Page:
The community of makers: knitters, crocheters, stitchers of all kinds has been having a discussion around racism and inclusiveness in our community and the broader communities we all live in, in our country, in the world.
When my children were little, I volunteered to run a program in the elementary school called “Everybody Counts.” It was to teach young children what it is like to live with physical challenges. As part of the program, the children wore socks on their hands, walked blindfolded with a cane, wore eyeglasses covered with scotch tape, and more. The idea being that if they experienced what it felt like to live with these challenges then they would be compassionate and accepting of others who are “differently abled.” Who are different.
I wish that we, as adults. could all spend some time in the shoes /lives of others; those with different skin colors, those who live in different countries, who are a different gender, religion. To better understand their experiences. I have friends who are white and have children who are black. I know their experience of having sons is different from my experience. I never thought that my son’s life would be in danger if he was stopped for a minor traffic infraction. My friends do. This is not acceptable. My daughters aren’t (to the best of my knowledge) followed by clerks in stores. My friend’s daughter is. This is not acceptable. These are only two experiences that I know about. I’m sure there are many, many more.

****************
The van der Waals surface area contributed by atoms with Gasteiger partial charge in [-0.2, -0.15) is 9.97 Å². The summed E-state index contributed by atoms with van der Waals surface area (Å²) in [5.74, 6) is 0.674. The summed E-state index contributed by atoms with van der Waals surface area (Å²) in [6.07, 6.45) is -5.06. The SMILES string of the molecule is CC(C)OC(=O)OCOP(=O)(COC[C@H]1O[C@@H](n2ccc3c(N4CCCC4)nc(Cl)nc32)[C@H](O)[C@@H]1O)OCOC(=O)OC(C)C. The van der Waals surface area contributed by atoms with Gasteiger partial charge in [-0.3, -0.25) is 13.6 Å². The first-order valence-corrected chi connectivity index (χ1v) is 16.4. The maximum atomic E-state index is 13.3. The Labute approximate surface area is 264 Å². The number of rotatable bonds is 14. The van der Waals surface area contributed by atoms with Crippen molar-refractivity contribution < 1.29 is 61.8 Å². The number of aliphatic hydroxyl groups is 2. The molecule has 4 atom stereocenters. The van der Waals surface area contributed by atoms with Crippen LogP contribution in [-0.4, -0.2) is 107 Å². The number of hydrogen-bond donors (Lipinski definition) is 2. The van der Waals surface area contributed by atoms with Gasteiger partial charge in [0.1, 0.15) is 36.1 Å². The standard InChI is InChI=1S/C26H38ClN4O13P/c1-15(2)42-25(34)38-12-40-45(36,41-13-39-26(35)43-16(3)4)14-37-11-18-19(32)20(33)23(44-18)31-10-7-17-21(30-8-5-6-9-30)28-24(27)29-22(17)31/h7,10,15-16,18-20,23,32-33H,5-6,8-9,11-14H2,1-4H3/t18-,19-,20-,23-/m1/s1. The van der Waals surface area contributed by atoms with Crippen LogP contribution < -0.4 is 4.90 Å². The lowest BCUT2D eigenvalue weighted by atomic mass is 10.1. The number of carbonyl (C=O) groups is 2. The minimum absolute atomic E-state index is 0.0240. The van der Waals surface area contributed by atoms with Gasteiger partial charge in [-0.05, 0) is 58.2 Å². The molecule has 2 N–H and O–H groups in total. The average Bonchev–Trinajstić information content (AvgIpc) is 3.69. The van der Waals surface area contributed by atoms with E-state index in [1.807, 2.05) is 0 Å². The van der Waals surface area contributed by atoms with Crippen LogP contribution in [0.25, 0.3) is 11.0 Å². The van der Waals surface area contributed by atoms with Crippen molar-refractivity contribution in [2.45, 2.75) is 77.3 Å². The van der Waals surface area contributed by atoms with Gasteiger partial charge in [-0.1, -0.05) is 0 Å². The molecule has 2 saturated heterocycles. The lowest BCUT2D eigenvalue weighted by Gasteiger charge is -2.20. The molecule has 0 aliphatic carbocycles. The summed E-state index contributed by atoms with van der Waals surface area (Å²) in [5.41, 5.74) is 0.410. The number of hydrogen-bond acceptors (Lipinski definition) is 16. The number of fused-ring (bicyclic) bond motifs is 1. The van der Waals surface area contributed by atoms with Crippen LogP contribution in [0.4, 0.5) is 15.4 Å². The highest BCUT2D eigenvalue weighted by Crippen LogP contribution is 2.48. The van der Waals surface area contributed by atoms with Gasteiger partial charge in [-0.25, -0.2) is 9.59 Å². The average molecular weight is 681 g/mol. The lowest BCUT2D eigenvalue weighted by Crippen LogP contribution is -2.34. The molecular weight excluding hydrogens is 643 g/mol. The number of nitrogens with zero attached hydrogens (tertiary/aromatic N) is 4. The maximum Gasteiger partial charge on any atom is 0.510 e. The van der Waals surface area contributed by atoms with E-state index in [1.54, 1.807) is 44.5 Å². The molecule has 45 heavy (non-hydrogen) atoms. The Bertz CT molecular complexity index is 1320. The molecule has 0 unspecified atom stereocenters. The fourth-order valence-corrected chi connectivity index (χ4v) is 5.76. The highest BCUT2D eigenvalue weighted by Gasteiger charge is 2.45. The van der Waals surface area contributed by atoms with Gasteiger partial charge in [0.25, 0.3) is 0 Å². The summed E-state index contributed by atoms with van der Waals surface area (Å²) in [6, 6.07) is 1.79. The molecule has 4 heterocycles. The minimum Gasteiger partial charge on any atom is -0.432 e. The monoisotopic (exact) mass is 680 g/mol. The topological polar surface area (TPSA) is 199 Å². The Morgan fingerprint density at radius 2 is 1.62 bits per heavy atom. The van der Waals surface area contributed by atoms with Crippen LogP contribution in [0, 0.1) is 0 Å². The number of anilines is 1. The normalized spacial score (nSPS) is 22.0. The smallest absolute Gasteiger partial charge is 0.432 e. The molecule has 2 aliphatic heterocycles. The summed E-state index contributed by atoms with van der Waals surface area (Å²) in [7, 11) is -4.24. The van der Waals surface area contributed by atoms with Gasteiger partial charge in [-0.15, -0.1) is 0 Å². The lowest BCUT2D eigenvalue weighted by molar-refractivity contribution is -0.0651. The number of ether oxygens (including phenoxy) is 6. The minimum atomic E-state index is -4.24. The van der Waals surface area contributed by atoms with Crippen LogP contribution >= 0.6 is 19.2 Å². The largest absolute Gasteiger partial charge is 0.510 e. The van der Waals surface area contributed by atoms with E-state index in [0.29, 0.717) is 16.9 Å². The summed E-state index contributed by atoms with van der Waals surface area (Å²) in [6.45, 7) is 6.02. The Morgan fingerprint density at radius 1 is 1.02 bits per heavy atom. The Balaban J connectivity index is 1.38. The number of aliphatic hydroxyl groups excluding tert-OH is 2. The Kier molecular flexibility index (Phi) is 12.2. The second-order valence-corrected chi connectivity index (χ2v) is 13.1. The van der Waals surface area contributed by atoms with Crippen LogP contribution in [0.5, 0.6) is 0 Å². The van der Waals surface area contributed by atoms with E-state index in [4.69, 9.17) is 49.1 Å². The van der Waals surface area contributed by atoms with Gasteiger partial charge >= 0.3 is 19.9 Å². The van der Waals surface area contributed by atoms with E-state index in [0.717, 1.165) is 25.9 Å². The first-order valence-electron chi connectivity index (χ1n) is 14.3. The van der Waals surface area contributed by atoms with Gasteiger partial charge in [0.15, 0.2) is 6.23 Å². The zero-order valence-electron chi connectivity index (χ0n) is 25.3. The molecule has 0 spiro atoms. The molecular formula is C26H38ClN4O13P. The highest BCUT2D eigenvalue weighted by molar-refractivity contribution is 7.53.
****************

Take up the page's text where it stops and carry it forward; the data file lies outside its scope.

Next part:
I can’t step into your lives, your shoes, your bodies but I want you to know that I am listening to the stories on Instagram and elsewhere by BIPOC (Black, Indigenous and people of color) and I will continue to listen and to do my own work. I can do better. My goal is to make my little world here on the internet and in my classes, safe and accessible for all people. ALL people.
I see you, I hear you. I am listening. Thank you for your stories.
(Any negative comments will be deleted. If there is to be a discussion, keep it positive and civil. Thank you.)